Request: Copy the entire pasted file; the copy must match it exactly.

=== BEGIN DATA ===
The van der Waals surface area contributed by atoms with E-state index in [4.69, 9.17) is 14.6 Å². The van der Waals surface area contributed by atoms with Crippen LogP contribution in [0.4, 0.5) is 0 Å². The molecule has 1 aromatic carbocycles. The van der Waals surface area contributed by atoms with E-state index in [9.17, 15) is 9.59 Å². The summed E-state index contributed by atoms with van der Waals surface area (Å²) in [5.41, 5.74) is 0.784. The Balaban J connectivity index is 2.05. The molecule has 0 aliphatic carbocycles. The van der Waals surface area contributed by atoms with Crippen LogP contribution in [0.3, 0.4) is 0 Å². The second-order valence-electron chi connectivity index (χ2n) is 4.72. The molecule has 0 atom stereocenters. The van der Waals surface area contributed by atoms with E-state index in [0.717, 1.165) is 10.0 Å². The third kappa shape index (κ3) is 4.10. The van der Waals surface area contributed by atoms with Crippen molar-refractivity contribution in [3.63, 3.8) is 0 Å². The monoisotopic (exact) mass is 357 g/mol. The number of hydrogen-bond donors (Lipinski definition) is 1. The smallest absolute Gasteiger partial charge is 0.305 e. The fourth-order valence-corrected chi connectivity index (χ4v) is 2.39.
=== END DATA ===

The van der Waals surface area contributed by atoms with E-state index in [4.69, 9.17) is 14.6 Å². The van der Waals surface area contributed by atoms with Crippen LogP contribution in [0.4, 0.5) is 0 Å². The molecule has 1 aromatic carbocycles. The van der Waals surface area contributed by atoms with E-state index in [9.17, 15) is 9.59 Å². The summed E-state index contributed by atoms with van der Waals surface area (Å²) in [5.41, 5.74) is 0.784. The Balaban J connectivity index is 2.05. The molecule has 0 aliphatic carbocycles. The van der Waals surface area contributed by atoms with Crippen LogP contribution in [0.3, 0.4) is 0 Å². The second-order valence-electron chi connectivity index (χ2n) is 4.72. The molecule has 0 atom stereocenters. The van der Waals surface area contributed by atoms with E-state index in [0.717, 1.165) is 10.0 Å². The third kappa shape index (κ3) is 4.10. The van der Waals surface area contributed by atoms with Crippen molar-refractivity contribution in [3.63, 3.8) is 0 Å². The monoisotopic (exact) mass is 357 g/mol. The number of hydrogen-bond donors (Lipinski definition) is 1. The smallest absolute Gasteiger partial charge is 0.305 e. The fourth-order valence-corrected chi connectivity index (χ4v) is 2.39.